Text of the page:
Monday, August 31, 2009

Museum Center ramps up pro-levy campaign

A crowd of between 200 and 300 people showed their support for Cincinnati Union Terminal's tax levy campaign during the "Rock the Rotunda" event last Thursday.

In addition to learning about the campaign, attendees could sign up for yard signs, to man phone banks, to volunteer during parades and festivals, and to perform Election Day work.

"There was a lot of excitement," says Douglass W. McDonald, president and CEO of the Cincinnati Museum Center. "Now that we know it's on the ballot, and the amount, now we can move forward with campaigning. Now we can go out and tell our story. I think the people at the Museum Center are excited about that."

Reduced levy, reduced repairs

Maintenance, operation and repair of Union Terminal has been funded by a 1986 bond issue and a 2004 tax levy, both of which expire this year.

This year's levy renewal would reduce the millage by 0.02 to 0.18 mills and provide a basic support "life line" of around $3.3 million per year over the next five years, McDonald says.

He points out that this November's levy is a 50 percent reduction of what Hamilton County property owners currently pay to support the publicly-owned building.

"We want people to understand our key message, which is that the levy is only $4.44 per $100,000 of valuation," he says. "That's half of what people are paying in the current year ($9.09). That money is very important to have to help with the costs of being Union Terminal."

Off the table – for now – is a planned 20-year, $80 million bond issue, which would help fund $120 million in needed repairs to the 500,000-square-foot structure, including repairs to the roofing, steel columns, flashing, masonry, windows, and building mechanicals.

Although a more limited $9 million first phase of the rehabilitation is funded and underway, capital funding for more extensive repairs will have to come from other sources, McDonald says.

County support

Last Wednesday, Hamilton County Commissioners unanimously passed a resolution committing their long-term support, asking county administrator Patrick Thompson to work in partnership with the Museum Center "to assure the preservation of Union Terminal and the success of the vision of Cincinnati Museum Center".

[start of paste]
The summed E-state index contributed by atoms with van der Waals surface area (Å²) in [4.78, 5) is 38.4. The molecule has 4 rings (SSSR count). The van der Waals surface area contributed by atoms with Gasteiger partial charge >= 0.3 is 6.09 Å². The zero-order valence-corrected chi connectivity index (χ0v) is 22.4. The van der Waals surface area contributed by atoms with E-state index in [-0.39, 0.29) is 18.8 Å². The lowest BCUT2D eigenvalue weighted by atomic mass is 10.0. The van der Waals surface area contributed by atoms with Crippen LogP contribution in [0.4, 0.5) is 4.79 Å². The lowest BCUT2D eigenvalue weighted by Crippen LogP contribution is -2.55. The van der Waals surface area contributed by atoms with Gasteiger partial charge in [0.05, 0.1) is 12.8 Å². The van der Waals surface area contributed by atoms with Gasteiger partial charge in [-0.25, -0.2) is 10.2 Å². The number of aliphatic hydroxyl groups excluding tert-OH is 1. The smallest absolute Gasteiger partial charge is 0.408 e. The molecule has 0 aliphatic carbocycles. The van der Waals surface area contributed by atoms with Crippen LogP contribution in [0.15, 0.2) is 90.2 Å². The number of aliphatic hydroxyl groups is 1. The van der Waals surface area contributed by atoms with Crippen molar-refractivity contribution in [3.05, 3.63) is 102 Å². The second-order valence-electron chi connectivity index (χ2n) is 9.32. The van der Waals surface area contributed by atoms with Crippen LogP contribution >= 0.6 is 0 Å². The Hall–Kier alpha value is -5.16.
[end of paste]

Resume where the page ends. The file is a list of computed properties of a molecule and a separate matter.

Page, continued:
To do so, the commissioners recommend the development of a capital funding plan to implement the repairs identified in the 2007 Union Terminal Master Plan, and to look into the availability of bonds through the Build America Recovery Zone program or the American Recovery & Reinvestment Act of 2009.

Proposed by Commissioner Todd Portune, the resolution also requests a review of services that the county might cost-effectively provide for the upkeep of Union Terminal and its grounds.

"We are very pleased with the Commissioners' commitment to this public treasure," McDonald says. "Community support is critical to the future of this jewel in the Queen City's crown."

Cincinnati Union Terminal has welcomed more than 150 million visitors in its 75 years of operation; the Cincinnati Museum Center attracts 1.3 million visitors annually.

In 2007, the American Institute of Architects named Union Terminal as the nation's 45th most-important piece of architecture.

"Cincinnati Museum Center is a treasure that each new generation of Greater Cincinnatians has willingly assumed the mantle of responsibility to preserve," Portune said. "Now is our time to rise up to the challenge and assure future generations that they will be able to use and enjoy this gem of an asset in our community."

Spreading the word

McDonald hopes that this message spreads beyond the core group of employees and volunteers to their friends and families, and then out to everyone who wants to see the building preserved.

To achieve that end, the Museum Center and Union Terminal are using the Internet and social media, through websites such as, which not only informs the public about the campaign but also allows people to share their personal memories of the National Historic Landmark.

"The use of social media is very important, because it's a very cost-effective part of the campaign," McDonald says.

Museum attractions like Dinosaurs Unearthed and the upcoming Lost Egypt: Ancient Secrets, Modern Science, as well as OMNIMAX films such as Dinosaurs Alive! and Galapagos, are expected to raise public awareness and keep people focused on the campaign, McDonald says.

He says that the majority of future campaigning will take place out in the community.

This weekend, campaign representatives will be on hand at the Nativity of Our Lord Festival in Pleasant Ridge, the St. John Neumann Festival in Springfield Township, and the St. Margaret Mary Festival in North College Hill.

Previous reading on BC: shares memories, updates on possible levy (6/17/09)
Cincinnati Goes to War at Union Terminal (6/10/09)
Contractor selected, $120M Union Terminal restoration begins (6/8/09)
Museum Center seeking expanded landmark status (5/26/09)
Inside Cincinnati Union Terminal (2/18/09)